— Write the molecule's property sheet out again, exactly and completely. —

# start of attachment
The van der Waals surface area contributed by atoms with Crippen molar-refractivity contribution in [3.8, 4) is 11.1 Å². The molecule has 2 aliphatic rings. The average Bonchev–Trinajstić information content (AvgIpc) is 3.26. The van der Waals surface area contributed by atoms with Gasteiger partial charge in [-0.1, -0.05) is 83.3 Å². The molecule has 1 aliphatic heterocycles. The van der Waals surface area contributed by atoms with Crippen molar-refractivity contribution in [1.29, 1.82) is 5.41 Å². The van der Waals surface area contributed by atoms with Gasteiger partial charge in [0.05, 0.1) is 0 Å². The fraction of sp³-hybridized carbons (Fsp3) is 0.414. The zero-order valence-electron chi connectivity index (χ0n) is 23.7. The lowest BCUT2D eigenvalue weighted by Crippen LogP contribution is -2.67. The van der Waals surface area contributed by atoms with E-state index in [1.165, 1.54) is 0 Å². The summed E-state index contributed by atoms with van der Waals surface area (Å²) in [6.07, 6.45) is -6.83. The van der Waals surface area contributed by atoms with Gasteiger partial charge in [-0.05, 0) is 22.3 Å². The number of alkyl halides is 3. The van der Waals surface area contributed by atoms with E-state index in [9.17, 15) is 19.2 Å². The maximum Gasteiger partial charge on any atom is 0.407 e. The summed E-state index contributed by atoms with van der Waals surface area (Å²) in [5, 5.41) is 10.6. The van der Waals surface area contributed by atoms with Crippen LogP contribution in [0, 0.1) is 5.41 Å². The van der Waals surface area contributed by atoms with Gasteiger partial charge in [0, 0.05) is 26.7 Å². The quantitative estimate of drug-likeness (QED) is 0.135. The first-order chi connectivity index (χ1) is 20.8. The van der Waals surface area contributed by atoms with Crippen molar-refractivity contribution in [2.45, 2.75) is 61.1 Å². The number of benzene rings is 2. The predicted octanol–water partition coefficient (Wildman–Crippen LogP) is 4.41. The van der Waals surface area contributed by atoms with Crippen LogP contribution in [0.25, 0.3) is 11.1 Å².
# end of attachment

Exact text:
The van der Waals surface area contributed by atoms with Crippen molar-refractivity contribution in [3.8, 4) is 11.1 Å². The molecule has 2 aliphatic rings. The average Bonchev–Trinajstić information content (AvgIpc) is 3.26. The van der Waals surface area contributed by atoms with Gasteiger partial charge in [-0.1, -0.05) is 83.3 Å². The molecule has 1 aliphatic heterocycles. The van der Waals surface area contributed by atoms with Crippen molar-refractivity contribution in [1.29, 1.82) is 5.41 Å². The van der Waals surface area contributed by atoms with Gasteiger partial charge in [0.05, 0.1) is 0 Å². The fraction of sp³-hybridized carbons (Fsp3) is 0.414. The zero-order valence-electron chi connectivity index (χ0n) is 23.7. The lowest BCUT2D eigenvalue weighted by Crippen LogP contribution is -2.67. The van der Waals surface area contributed by atoms with E-state index in [1.165, 1.54) is 0 Å². The summed E-state index contributed by atoms with van der Waals surface area (Å²) in [6.07, 6.45) is -6.83. The van der Waals surface area contributed by atoms with Gasteiger partial charge in [-0.05, 0) is 22.3 Å². The number of alkyl halides is 3. The van der Waals surface area contributed by atoms with E-state index in [9.17, 15) is 19.2 Å². The maximum Gasteiger partial charge on any atom is 0.407 e. The summed E-state index contributed by atoms with van der Waals surface area (Å²) in [5, 5.41) is 10.6. The van der Waals surface area contributed by atoms with Crippen LogP contribution in [0, 0.1) is 5.41 Å². The van der Waals surface area contributed by atoms with Gasteiger partial charge in [0, 0.05) is 26.7 Å². The quantitative estimate of drug-likeness (QED) is 0.135. The first-order chi connectivity index (χ1) is 20.8. The van der Waals surface area contributed by atoms with Crippen molar-refractivity contribution in [2.45, 2.75) is 61.1 Å². The number of benzene rings is 2. The predicted octanol–water partition coefficient (Wildman–Crippen LogP) is 4.41. The van der Waals surface area contributed by atoms with Crippen LogP contribution in [0.25, 0.3) is 11.1 Å².